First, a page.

By MAGGIE WEICHEL and HARMER WEICHEL
Kateri Tekakwitha (1656-1680) will be elevated to sainthood in a Canonization Mass on Sunday, Oct. 21. She will become the first American Indian saint. The joyous celebration will take place in Rome, Italy during a Mass in St. Peter’s Square in the Vatican.
Tekakwitha was born in upper New York State in 1656, the daughter of a Christian Algonquin mother and a non-Christian Mohawk chief. When she was 4 years old, a smallpox epidemic swept through the Mohawk Valley and both her parents and brother died. Tekakwitha survived, but she was left with poor eyesight, a badly scarred face, and physical weakness. She was adopted by her uncle and his wife, and was an obedient child.
At the age of 20, she was baptized in Fonda, NY and given the name Catherine, or Kateri in the Mohawk language. Because of the ridicule and hostility to which she was subjected upon becoming a Christian, Kateri fled to Caughnawaga, another Mohawk village near Montreal, Canada. In this Christian settlement, she was able to practice her religion in more peaceful surroundings.
At the age of 23, Tekakwitha made a vow to never marry, even though such a commitment was unknown to the other Indians. Her whole life was devoted to praying, working and helping others until she was struck with an illness that was to claim her life.
On April 17, 1680, Kateri died at the age of 24. Her last words were, “Jesus, I love you.” Shortly after her death, before the eyes of two priests and all the relatives and friends that could fit into the room, the ugly scars on her face suddenly disappeared.
Tekakwitha was declared venerable by Pope Pius XII in 1943 and in 1980 she was beatified by Pope John Paul II. Prayers for her canonization intensified worldwide. Tekakwitha conferences began to be held regularly in various states which were attended by missionaries, non-clergy and Native Americans. Their main purpose was to work towards the canonization which required a miracle by Tekakwitha and to address social and spiritual issues.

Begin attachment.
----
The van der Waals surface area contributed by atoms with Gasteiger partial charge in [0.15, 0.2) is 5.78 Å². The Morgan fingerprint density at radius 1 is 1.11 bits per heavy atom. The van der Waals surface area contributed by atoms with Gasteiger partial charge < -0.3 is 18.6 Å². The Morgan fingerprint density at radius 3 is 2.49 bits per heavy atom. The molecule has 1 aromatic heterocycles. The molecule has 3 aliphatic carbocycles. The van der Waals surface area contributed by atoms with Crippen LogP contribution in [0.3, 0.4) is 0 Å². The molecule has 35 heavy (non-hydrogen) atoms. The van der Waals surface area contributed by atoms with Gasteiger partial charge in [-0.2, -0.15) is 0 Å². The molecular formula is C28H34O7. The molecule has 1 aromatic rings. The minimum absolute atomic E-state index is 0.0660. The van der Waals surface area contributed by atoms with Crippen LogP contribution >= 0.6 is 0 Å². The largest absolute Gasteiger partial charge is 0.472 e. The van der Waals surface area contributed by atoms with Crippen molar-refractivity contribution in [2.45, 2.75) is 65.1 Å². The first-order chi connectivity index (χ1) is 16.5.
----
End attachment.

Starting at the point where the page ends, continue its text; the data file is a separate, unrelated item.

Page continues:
Then in 2006, the prayed-for miracle happened. A basketball game injury to a 6 year old boy in Washington State developed into a life threatening bacterial infection. Doctors had given up hope for Jake’s recovery but family, friends and community continued to pray for his recovery. A nun from the “Society of the Blessed Kateri” went to the hospital and placed a Kateri relic on the boy’s body. Within hours, the infection stopped progressing and Jake rapidly recovered. Doctors were unable to give a medical explanation.
Investigators from the Vatican researched the incident for three years, and Pope Benedict XVI of the Roman Catholic Church approved it as a miracle attributed to Kateri’s intervention. This was the sign which the Church welcomed and needed to confer sainthood.
The congregation of Our Lady of Guadalupe on the Qualla Boundary had been following the Kateri events with prayers and symbolic expressions for many years. In the 1980s, the church meeting hall was named with a plaque “Kateri Center”. Displayed there is a beautiful wooden carving of Kateri created by Cherokee artist Virgil Ledford. Also, a large deerskin painted in her likeness is hanging in the sanctuary.
President Obama announced on Thursday, Oct. 18 that he is sending a delegation to attend the Canonization Mass. The Honorable Miguel Humberto Diaz, U.S. Ambassador to the Holy See, will lead the delegration which will include: Sister Agnelle Ching, assistant general minister, Sisters of Saint Francis of the Neumann Communities and Sister Kateri Mitchell, Sister of Saint Ann (Mohawk Nation).
The Cherokee community is invited to a special Evening Prayer Service at OLD (Lambert Branch Road) on Sunday, Oct. 28 at 6pm in celebration of Kateri’s elevation to sainthood.
– One Feather staff contributed to this report.